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# Getting Started with FIRE! - Part 3

Here we are, with the third and final step in creating your FIRE plan.

Just to recap, Step 1 was to figure out what you have now - what's your current situation? You can read about it __HERE__.

Step 2 was to determine your FIRE number. This is the amount of principal that you would need in order to cover your annual living expenses. Read about it __HERE__.

Now, let's jump into Step 3.

__Step 3 - How do I get to my FIRE number?__

You've figured out what you have - you know your assets and liabilities, and you're aware of your income and expenses. You also know what your FIRE number is.

In step 3, you figure out your plan. How do you get to that FIRE number? The cool thing is, that there are many different strategies that you can chose to get you to your FIRE sweet spot. This is where you pick and chose what you want your FIRE journey to look like. What are your goals in terms of future lifestyle?

Remember, your FIRE number is based on your current living situation. It takes into account what you have now and how you're living now. Think about how you want to live down the road. Do you still have a job, or do you want to be completely retired. Do you live in the same house, and have the same hobbies? The answer to these questions will determine if your FIRE plan changes, or if the principal number stays the same.

From our example, we determined that the annual expenses are $55,500 and the FIRE number is $1,387,500. (Numbers are not our actual numbers, just an example). So, how do we get there?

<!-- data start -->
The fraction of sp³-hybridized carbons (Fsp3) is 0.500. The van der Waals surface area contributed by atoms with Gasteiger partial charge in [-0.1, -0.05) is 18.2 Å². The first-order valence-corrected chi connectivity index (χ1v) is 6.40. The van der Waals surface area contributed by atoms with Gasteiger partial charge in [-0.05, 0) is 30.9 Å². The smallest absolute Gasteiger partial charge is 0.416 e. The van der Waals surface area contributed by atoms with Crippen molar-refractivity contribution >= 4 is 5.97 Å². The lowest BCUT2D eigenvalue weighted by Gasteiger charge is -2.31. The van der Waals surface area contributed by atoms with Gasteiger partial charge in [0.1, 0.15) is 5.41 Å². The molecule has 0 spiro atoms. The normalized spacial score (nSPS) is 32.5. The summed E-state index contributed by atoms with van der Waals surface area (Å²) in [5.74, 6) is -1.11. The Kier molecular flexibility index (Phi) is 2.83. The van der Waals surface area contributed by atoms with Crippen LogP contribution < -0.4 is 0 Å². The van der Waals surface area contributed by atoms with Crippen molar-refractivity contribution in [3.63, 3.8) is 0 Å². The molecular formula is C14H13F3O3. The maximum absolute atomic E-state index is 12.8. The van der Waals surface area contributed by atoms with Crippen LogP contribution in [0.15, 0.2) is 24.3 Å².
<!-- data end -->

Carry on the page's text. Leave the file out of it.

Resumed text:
First, we know that income is $120,000 per year. Already, if we take our income less expenses, we're left with $64,500 each year that's not being spent. Now, realistically, we know that besides the expenses listed, there may be things like home repairs or vacations, so we're going to take an additional $10,000 for expenses like that, leaving us with $54,500 per year. This amount will be invested in our principal.

Using a simple interest calculator, we can see that if we keep investing the same amount each year, and assume a 4% return, we will achieve our principal balance within 17 years __https://tinyurl.com/npthdu7c.__

Now, these numbers may seem huge and out of reach, but this is where planning comes in.

Can you reduce your annual expenses? If we cut our annual expenses to $50,000, reducing our principal to $1,250,000, and saving $70,000 per year, we would attain it in 12 years instead.

If the numbers still seem huge and unattainable, let's think smaller. If you could reduce your monthly expenses by $250 (or $3,000 annually) using the same 4% interest, that would turn into $37,000 within 10 years.

Instead of reducing expenses, you can also increase your income. Is there anything you could do on the side to earn an extra $250 per month?

This is where FIRE gets interesting. There are so many different options to reduce your spending, or increase your income. It may seem like a tall order, but every small financial change will have a big impact down the road. Think about the daily coffee, or the takeout meals, or the monthly subscriptions you're paying for. If you didn't spend that money, what would that add up to over time? How much would you be able to add to your principal if you saved the money instead?

We'll discuss more strategies that can help get you to your FIRE number, but hopefully this has been a good overview of how to figure out your FIRE number, and how to start thinking of ways to get there.

Don't forget, every little bit helps.